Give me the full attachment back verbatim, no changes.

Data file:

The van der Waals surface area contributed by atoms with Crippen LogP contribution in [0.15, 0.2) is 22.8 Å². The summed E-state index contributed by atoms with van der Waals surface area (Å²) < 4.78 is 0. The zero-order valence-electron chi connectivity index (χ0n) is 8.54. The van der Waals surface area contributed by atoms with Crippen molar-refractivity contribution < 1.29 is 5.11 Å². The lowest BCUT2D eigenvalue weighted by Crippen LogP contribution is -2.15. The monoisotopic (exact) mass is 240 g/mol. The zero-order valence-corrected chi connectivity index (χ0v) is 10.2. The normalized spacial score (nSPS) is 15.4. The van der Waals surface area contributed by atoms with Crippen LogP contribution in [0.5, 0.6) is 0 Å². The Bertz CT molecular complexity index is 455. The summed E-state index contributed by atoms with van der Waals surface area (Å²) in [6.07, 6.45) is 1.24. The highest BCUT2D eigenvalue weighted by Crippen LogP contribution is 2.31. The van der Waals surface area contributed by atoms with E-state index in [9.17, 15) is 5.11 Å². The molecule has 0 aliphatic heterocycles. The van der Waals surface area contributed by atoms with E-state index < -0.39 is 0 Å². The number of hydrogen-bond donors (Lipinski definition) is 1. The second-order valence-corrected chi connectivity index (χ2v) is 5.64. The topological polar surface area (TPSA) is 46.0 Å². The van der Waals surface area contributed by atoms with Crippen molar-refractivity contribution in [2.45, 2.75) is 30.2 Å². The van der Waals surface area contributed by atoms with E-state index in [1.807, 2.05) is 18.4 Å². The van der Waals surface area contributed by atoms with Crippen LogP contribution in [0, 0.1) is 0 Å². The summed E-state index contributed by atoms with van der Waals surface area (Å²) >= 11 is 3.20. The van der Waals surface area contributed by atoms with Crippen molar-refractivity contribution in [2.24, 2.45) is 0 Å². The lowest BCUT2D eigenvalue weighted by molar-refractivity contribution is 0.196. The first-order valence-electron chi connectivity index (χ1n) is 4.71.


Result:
The van der Waals surface area contributed by atoms with Crippen LogP contribution in [0.15, 0.2) is 22.8 Å². The summed E-state index contributed by atoms with van der Waals surface area (Å²) < 4.78 is 0. The zero-order valence-electron chi connectivity index (χ0n) is 8.54. The van der Waals surface area contributed by atoms with Crippen molar-refractivity contribution < 1.29 is 5.11 Å². The lowest BCUT2D eigenvalue weighted by Crippen LogP contribution is -2.15. The monoisotopic (exact) mass is 240 g/mol. The zero-order valence-corrected chi connectivity index (χ0v) is 10.2. The normalized spacial score (nSPS) is 15.4. The van der Waals surface area contributed by atoms with Crippen LogP contribution in [0.5, 0.6) is 0 Å². The Bertz CT molecular complexity index is 455. The summed E-state index contributed by atoms with van der Waals surface area (Å²) in [6.07, 6.45) is 1.24. The highest BCUT2D eigenvalue weighted by Crippen LogP contribution is 2.31. The van der Waals surface area contributed by atoms with E-state index in [9.17, 15) is 5.11 Å². The molecule has 0 aliphatic heterocycles. The van der Waals surface area contributed by atoms with E-state index < -0.39 is 0 Å². The number of hydrogen-bond donors (Lipinski definition) is 1. The second-order valence-corrected chi connectivity index (χ2v) is 5.64. The topological polar surface area (TPSA) is 46.0 Å². The van der Waals surface area contributed by atoms with Crippen molar-refractivity contribution in [2.45, 2.75) is 30.2 Å². The van der Waals surface area contributed by atoms with E-state index in [1.807, 2.05) is 18.4 Å². The van der Waals surface area contributed by atoms with Crippen LogP contribution in [0, 0.1) is 0 Å². The summed E-state index contributed by atoms with van der Waals surface area (Å²) >= 11 is 3.20. The van der Waals surface area contributed by atoms with Crippen molar-refractivity contribution in [2.24, 2.45) is 0 Å². The lowest BCUT2D eigenvalue weighted by molar-refractivity contribution is 0.196. The first-order valence-electron chi connectivity index (χ1n) is 4.71.